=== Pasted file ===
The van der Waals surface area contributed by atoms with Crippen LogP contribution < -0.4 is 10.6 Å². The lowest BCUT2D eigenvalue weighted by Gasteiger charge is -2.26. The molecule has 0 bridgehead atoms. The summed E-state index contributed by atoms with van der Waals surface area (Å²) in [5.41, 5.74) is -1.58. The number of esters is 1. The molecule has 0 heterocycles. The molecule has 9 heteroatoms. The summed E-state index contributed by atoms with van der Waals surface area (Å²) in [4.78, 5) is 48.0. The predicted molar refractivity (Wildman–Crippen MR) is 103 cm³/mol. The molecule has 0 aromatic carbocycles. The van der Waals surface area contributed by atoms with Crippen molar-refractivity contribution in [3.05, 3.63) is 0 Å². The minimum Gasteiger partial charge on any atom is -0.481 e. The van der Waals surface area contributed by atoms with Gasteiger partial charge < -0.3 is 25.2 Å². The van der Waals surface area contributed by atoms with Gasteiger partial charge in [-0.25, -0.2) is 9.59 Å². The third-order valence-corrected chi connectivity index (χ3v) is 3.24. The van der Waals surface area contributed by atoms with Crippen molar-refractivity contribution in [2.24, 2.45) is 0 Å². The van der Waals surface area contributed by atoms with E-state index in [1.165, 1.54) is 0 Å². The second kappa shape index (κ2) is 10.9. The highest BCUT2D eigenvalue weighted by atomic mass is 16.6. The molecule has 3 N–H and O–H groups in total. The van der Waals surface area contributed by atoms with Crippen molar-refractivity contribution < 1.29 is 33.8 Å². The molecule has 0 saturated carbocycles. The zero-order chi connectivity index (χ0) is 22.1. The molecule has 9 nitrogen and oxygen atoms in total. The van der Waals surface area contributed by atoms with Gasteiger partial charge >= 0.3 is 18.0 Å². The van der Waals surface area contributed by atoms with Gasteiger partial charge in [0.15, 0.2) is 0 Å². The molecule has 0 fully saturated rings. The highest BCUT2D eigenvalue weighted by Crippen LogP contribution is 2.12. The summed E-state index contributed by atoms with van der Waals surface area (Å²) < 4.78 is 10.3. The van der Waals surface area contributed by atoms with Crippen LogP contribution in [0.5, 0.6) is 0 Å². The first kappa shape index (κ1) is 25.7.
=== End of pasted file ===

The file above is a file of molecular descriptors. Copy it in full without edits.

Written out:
The van der Waals surface area contributed by atoms with Crippen LogP contribution < -0.4 is 10.6 Å². The lowest BCUT2D eigenvalue weighted by Gasteiger charge is -2.26. The molecule has 0 bridgehead atoms. The summed E-state index contributed by atoms with van der Waals surface area (Å²) in [5.41, 5.74) is -1.58. The number of esters is 1. The molecule has 0 heterocycles. The molecule has 9 heteroatoms. The summed E-state index contributed by atoms with van der Waals surface area (Å²) in [4.78, 5) is 48.0. The predicted molar refractivity (Wildman–Crippen MR) is 103 cm³/mol. The molecule has 0 aromatic carbocycles. The van der Waals surface area contributed by atoms with Crippen molar-refractivity contribution in [3.05, 3.63) is 0 Å². The minimum Gasteiger partial charge on any atom is -0.481 e. The van der Waals surface area contributed by atoms with Gasteiger partial charge < -0.3 is 25.2 Å². The van der Waals surface area contributed by atoms with Gasteiger partial charge in [-0.25, -0.2) is 9.59 Å². The third-order valence-corrected chi connectivity index (χ3v) is 3.24. The van der Waals surface area contributed by atoms with Crippen molar-refractivity contribution in [2.24, 2.45) is 0 Å². The van der Waals surface area contributed by atoms with E-state index in [1.165, 1.54) is 0 Å². The second kappa shape index (κ2) is 10.9. The highest BCUT2D eigenvalue weighted by atomic mass is 16.6. The molecule has 3 N–H and O–H groups in total. The van der Waals surface area contributed by atoms with Crippen molar-refractivity contribution < 1.29 is 33.8 Å². The molecule has 0 saturated carbocycles. The zero-order chi connectivity index (χ0) is 22.1. The molecule has 9 nitrogen and oxygen atoms in total. The van der Waals surface area contributed by atoms with Gasteiger partial charge >= 0.3 is 18.0 Å². The van der Waals surface area contributed by atoms with Gasteiger partial charge in [0.15, 0.2) is 0 Å². The molecule has 0 fully saturated rings. The highest BCUT2D eigenvalue weighted by Crippen LogP contribution is 2.12. The summed E-state index contributed by atoms with van der Waals surface area (Å²) < 4.78 is 10.3. The van der Waals surface area contributed by atoms with Crippen LogP contribution in [0.5, 0.6) is 0 Å². The first kappa shape index (κ1) is 25.7.